Germany is groaning under supermarket prices, but in Austria many feel it is even worse and shop across the border. A cucumber posting serves as an example.
Vienna - Believe it or not, the Reddit group "Austria" has 429,000 members - it deals with many topics that move Austria. Of course, supermarket shopping there is always something to discuss, except that across the border Aldi is known to be called Hofer. Many consumers in Germany are groaning under the prices - but Austrians apparently at least as much.
Austrians are annoyed by high prices in the supermarket
A user in the Austria group recently started a long anger post, which begins as follows: "I was in Berlin at the weekend and I thought I would be hit by the blow. Food, whether in the restaurant or in the supermarket, was about 30% cheaper than it is here in the discounters. Why doesn't anyone talk about it?" Of course, the figures come from his subjective feelings, but there are also facts. Oe24.at writes, for example, that according to calculations by Statistics Austria, consumer prices in April 2023 were 9.7 percent higher than in April 2022. The appropriate headline: "Austria has the highest inflation in all of Western Europe".
No wonder Reddit is also debating. "In which of our neighbouring countries is shopping significantly cheaper and accessible via a climate ticket?" one person wants to know. "It already seems cheaper to me in Germany than in Austria, and Passau can also be reached with the climate ticket, but maybe the Czech Republic, Slovakia, Hungary or Slovenia are even cheaper? Are there places where you can shop well and cheaper than in Austria and where the climate ticket is still valid directly?" One tip in the comments is Passau, another as follows: "Bratislava is your 'best bet' here. Reasonably easy to reach from Vienna."
"Funny, with the prices, Rewe should have been bankrupt for a long time, shouldn't it?"
More and more Austrians seem to be discovering the German border supermarkets. "Was shopping in Germany (Lindau) today. You save a lot and not only with the cucumber," writes one user. He shows a sign from the vegetable shelf. The cucumber costs 49 cents there. "Funny, with the prices, Rewe should have been bankrupt for a long time?" reads one reaction (which continues with an angry statement on politics and triggers a corresponding debate). Mind you: The photo does not indicate whether it is Rewe at all or another supermarket chain. Doesn't look like Rewe.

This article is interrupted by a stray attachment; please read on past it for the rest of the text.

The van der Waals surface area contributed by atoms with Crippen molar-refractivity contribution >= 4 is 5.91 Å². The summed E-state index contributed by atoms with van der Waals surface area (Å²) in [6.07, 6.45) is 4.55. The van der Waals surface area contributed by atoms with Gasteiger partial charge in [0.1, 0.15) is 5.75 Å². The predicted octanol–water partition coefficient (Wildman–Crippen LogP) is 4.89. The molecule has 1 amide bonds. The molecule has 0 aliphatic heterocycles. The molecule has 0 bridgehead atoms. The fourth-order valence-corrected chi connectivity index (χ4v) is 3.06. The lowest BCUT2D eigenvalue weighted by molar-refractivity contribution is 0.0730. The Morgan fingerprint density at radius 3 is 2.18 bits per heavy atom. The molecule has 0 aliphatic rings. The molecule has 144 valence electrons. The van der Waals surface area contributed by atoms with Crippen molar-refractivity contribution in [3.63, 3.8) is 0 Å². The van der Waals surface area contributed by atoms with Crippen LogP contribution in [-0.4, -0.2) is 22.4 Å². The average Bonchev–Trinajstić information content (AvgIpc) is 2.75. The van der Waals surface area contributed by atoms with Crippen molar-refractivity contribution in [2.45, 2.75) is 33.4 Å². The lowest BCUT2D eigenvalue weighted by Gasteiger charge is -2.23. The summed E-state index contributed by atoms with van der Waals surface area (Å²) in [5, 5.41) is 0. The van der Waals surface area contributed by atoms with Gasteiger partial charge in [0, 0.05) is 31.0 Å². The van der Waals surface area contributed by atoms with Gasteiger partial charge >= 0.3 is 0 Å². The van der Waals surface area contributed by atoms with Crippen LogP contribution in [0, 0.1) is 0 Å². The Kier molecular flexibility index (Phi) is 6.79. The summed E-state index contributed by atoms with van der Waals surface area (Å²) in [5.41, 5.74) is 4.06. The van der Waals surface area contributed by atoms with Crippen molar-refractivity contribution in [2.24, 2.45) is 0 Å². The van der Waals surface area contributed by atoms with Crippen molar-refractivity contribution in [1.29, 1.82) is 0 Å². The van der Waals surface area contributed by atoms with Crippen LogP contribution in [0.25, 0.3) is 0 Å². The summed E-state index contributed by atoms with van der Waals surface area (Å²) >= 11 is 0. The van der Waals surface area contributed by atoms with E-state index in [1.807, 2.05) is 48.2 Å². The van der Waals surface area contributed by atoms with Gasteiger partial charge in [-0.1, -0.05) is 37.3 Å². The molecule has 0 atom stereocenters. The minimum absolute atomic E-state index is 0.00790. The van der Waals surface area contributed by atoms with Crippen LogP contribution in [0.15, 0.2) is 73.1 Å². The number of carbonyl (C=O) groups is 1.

The Reddit group is discussing this cucumber photo. It is said to have originated in Lindau. However, the fact that it is Rewe is pure speculation by a user. © Reddit
"I've been shopping in Italy/Slovenia for some time now. Everything is also cheaper," writes another and is promptly asked for tips. Another notes: cucumbers for 49 cents are not uncommon in Austria either. "Yesterday I saw cucumbers for 49 cents at the Hofer. From Hungary. Wtf."
The American calms down the debate: everything is even more expensive with him
Another notes that 49 cents is also cheap by German standards. But: Netto even has cucumbers for 27 cents on the cover of its brochure in the week ending May 39. The Rewe cucumber is 27 cents in the check of our editors online on May 95 in Munich. At MyDealz, however, a Rewe cucumber price of 2022 cents was reported, at least in December 49. In this respect, this is also realistic for this supermarket chain.
In any case, the Reddit threads make it clear: Austrians are looking more and more across the border, and some people shop in Germany when they make it. "The other day I saw the box of Gösser-Radler without action for around 12 € at Edeka. With us, you pay at least €18 for it," writes one. And then a user with a completely different perspective joins in: "I have to say: I'm an American and I think it's quite funny that these purchase prices are expensive for you. It's maybe twice as expensive here - and it's still rising." Also landed on Reddit is an impressive deposit receipt from a Rewe branch, which earned astonished looks at the checkout. (lin)